Supreme Court Denies Request from Alabama Officials to Block Gay Marriages
Monday, September 25, 2023
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U.S. District Judge Callie Granade had put a stay on her decision until February 9, allowing Alabama Attorney General Luther Strange time to appeal. Alabama had asked to keep the stay in place until the U.S. Supreme Court takes up the issue of gay marriage later this year. The 11th Circuit denied that request.  Despite a request to immediately allow same-sex marriages, Granade had ruled the stay remain in place until February 9 to allow the Probate Courts to be prepared for the compliance ruling.  Attorney General Strange quickly took his appeal up the ladder, filing a motion to ask the U.S. Supreme Court to stay the ruling until June, when the high court is expected to rule.



"I am disappointed in the 11th U.S. Circuit Court's decision not to stay the federal district court's ruling. The confusion that has been created by the District Court's ruling could linger for months until the U.S. Supreme Court resolves this issue once and for all," said Attorney General Strange. At least five of the nine justices must vote for a delay to stop the same-sex marriage ban from being lifted Monday. The high court recently went through a similar ruling with Florida. "They've already denied a similar request for a stay in the Florida case," said Huntsville attorney Rebekah McKinney. "Same-sex marriages are proceeding in Florida and there's no reason to believe that they would treat the Alabama case any different than they have treated the Florida case." Alabama Governor Robert Bentley also released a statement on the appellate court's decision to deny the stay. "I am disappointed by the 11th Circuit's decision. The issue of same sex marriage is a complicated one that involves all levels of government. My request to the 11th Circuit was simply to ask that the stay be held until the Supreme Court can rule once and for all this year or pending the fully briefed 11th Circuit appeal of the issue. I support the Attorney General's decision to ask the U.S. Supreme Court for a stay of the 11th Circuit's decision." Lawyers for the couple that challenged the ban have said gay families have been waiting too long without the legal protection of marriage. State lawyers said there could be disagreement over the issuance of marriage licenses. Ben Cooper, board chair of Equality Alabama, applauded the ruling by the appeals court.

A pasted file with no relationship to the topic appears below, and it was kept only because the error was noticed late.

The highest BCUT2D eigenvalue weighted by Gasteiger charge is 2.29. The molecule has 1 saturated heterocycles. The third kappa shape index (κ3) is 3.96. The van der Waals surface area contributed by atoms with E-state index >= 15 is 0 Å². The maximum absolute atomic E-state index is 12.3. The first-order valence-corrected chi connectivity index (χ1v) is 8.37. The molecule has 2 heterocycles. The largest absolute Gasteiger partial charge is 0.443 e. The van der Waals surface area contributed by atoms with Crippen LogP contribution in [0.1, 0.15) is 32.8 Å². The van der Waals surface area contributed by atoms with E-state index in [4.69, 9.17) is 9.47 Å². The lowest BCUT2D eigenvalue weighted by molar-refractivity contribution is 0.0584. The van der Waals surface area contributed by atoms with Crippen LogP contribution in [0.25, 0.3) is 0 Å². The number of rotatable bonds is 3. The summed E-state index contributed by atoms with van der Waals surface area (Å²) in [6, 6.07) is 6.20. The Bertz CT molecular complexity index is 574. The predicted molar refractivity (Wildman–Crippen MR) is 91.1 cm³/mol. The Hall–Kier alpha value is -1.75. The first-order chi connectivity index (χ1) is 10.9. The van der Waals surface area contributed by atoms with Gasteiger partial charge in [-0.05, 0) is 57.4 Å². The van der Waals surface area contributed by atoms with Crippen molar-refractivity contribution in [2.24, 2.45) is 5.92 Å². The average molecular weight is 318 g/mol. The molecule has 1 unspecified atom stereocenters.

"The 11th Circuit did the right thing today for all committed couples and their families in Alabama. Marriage for same-sex couples will give gay people the respect and dignity their commitments deserve, as well as tangible protections in order to build their lives together. The freedom to marry is a reflection of Alabama's values of love and family.


Plaintiffs Cari and Kim Applying for Marriage License in Mobil Alabama on February 9, 2015

We look forward to seeing the first joyful weddings take place for same-sex couples throughout the state, and against this backdrop of happy celebrations, we hope the court soon hands down a final ruling that ensures that all committed couples in Alabama, have the freedom to marry the person they love." Barring an intervention from the U.S. Supreme Court, probate judges across the state are expected to follow the federal judge's order and issue marriage licenses to same-sex couples immediately.  Of the 26 probate judges contacted after the decision, 18 said they were planning on issuing marriage licenses to same-sex couples starting on February 9, 2015.


Alabama State Representative Patricia Todd Arriving at Courthouse on February 9, 2015

But Liberty Counsel, an anti-marriage equality litigation and policy organization, said it was already representing five Alabama judges who would not be issuing marriage licenses to same-sex couples, and that more judges could soon be seeking the group's representation.  "The federal decision is not binding on these magistrates," Mat Staver, founder and chairman of Liberty Counsel, told msnbc. "Their directive has to come from the Alabama state court." Other, slightly less bigoted probate judges have said they will do their duty and issue marriage licenses but will not sign the licenses or perform ceremonies for gay couples.